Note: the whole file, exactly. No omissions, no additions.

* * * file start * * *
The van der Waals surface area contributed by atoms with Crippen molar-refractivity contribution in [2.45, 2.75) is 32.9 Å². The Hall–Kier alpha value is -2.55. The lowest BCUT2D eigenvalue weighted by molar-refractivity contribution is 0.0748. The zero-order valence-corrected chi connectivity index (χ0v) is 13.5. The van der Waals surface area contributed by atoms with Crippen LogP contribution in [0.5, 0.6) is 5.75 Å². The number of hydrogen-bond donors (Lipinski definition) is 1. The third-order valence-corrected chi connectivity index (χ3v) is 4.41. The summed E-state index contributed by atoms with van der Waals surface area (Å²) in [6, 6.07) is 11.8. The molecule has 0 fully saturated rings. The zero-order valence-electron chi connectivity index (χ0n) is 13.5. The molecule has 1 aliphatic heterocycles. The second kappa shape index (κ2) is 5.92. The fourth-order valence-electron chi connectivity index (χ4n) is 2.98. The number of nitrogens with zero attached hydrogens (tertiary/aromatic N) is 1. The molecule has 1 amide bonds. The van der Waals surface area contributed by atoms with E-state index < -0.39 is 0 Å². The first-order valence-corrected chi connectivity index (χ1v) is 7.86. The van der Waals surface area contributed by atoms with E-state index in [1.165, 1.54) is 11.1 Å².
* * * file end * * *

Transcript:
The van der Waals surface area contributed by atoms with Crippen molar-refractivity contribution in [2.45, 2.75) is 32.9 Å². The Hall–Kier alpha value is -2.55. The lowest BCUT2D eigenvalue weighted by molar-refractivity contribution is 0.0748. The zero-order valence-corrected chi connectivity index (χ0v) is 13.5. The van der Waals surface area contributed by atoms with Crippen LogP contribution in [0.5, 0.6) is 5.75 Å². The number of hydrogen-bond donors (Lipinski definition) is 1. The third-order valence-corrected chi connectivity index (χ3v) is 4.41. The summed E-state index contributed by atoms with van der Waals surface area (Å²) in [6, 6.07) is 11.8. The molecule has 0 fully saturated rings. The zero-order valence-electron chi connectivity index (χ0n) is 13.5. The molecule has 1 aliphatic heterocycles. The second kappa shape index (κ2) is 5.92. The fourth-order valence-electron chi connectivity index (χ4n) is 2.98. The number of nitrogens with zero attached hydrogens (tertiary/aromatic N) is 1. The molecule has 1 amide bonds. The van der Waals surface area contributed by atoms with E-state index < -0.39 is 0 Å². The first-order valence-corrected chi connectivity index (χ1v) is 7.86. The van der Waals surface area contributed by atoms with E-state index in [1.165, 1.54) is 11.1 Å².